What my son eats or doesn't eat is a constant worry in my house. He's a very picky eater. A drinker, yes indeed. Hopefully that doesn't translate to when he's older and a big drinker means something not as adorable as a kid who loves his milky. And yes, I know drinking too much milk isn't a good idea either.
My daughter, his twin sister, can eat and eat and eat and sometimes she eats everything on her plate then starts working on what her brother hasn't eaten. Unless it's fish. She doesn't like fish, and my son will eat all of his fish and all of hers. But he can't eat fish every day. Even though I tried it once for a week and, by the end, realized he didn't like it so much anymore.
It seems though that maybe, just maybe, we are overfeeding our kids. Big surprise, right. We are a nation of super-sizing. Maybe our warped minds are just trying to get too much food down our kids' throats and we need to do some portion control. Yes, that's exactly it.
Our toddlers and preschoolers still have tiny little bellies. Their stomach is about the same size as their clenched fist. Tiny! So let's take a look at these guidelines given to us by the Academy of Nutrition and Dietetics ... that I paraphrased.
-- They say to start with a small serving size, which means not adult size portions, but tiny little kid fist portions. Start small and let the child ask for more if still hungry. If you have a picky eater, the words "more please" might make you as happy as "I love you."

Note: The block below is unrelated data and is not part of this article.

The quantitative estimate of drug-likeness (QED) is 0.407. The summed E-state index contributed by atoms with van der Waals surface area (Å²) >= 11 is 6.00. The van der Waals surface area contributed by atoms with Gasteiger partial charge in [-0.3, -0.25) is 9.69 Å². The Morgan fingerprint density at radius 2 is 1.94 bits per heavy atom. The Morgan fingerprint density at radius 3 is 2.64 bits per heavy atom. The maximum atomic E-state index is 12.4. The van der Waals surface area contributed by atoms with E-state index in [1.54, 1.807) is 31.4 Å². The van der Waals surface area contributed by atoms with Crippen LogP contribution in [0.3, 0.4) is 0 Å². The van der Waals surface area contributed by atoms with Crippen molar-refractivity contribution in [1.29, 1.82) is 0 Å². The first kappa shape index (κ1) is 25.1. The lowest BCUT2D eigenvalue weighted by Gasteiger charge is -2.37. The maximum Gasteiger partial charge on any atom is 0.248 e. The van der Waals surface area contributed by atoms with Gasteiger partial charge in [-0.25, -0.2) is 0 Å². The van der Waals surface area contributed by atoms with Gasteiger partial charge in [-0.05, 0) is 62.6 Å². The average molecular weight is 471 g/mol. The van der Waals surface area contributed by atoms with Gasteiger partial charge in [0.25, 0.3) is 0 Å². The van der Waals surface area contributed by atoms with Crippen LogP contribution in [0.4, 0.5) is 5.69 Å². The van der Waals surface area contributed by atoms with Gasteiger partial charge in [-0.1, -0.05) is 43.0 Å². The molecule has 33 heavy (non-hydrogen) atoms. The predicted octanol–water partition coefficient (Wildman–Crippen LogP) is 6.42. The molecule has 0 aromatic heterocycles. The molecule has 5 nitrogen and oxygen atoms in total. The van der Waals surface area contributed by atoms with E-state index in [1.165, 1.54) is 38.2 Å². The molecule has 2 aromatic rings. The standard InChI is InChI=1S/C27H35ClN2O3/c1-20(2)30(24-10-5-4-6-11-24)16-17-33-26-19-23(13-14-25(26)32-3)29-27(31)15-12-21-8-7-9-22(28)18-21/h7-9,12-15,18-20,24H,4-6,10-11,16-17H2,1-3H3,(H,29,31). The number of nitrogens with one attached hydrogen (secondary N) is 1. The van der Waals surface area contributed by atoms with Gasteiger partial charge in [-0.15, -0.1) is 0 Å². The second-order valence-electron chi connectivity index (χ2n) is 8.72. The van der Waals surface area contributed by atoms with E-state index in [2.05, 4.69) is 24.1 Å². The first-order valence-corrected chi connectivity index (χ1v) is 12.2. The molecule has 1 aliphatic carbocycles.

-- For each food item served, they suggest giving a tablespoon per year of age of each food. So if your kid is 3, give him 3 tablespoons of fish, 3 tablespoons of broccoli, and 3 tablespoons of cheese. (I can't believe this is enough, but it's what they are saying! Plus, they say start small and then give more as wanted so that seems about right. This IS about healthy eating habits.)
-- If your kid says she's full or starts picking apart the broccoli and throwing it at you, it's time to remove the food. All done here! We need to respect that even if she ate two bites.
-- The "clean plate club" is for losers. Well, if your kid just gets in that "club" because she likes to eat, then great. If not, then no worries and no forcing.
I sure feel better about my picky eater now. He's gaining weight appropriately, going potty and all that, and is a happy kid, so I should have trusted my instincts. But when you grow up with an Italian family, eating a lot is the norm. And worrying about your kid eating when you're a parent comes with the honor.
Now that you've read this, do you think you were overfeeding your kids? Does this make you feel better about a picky eater?
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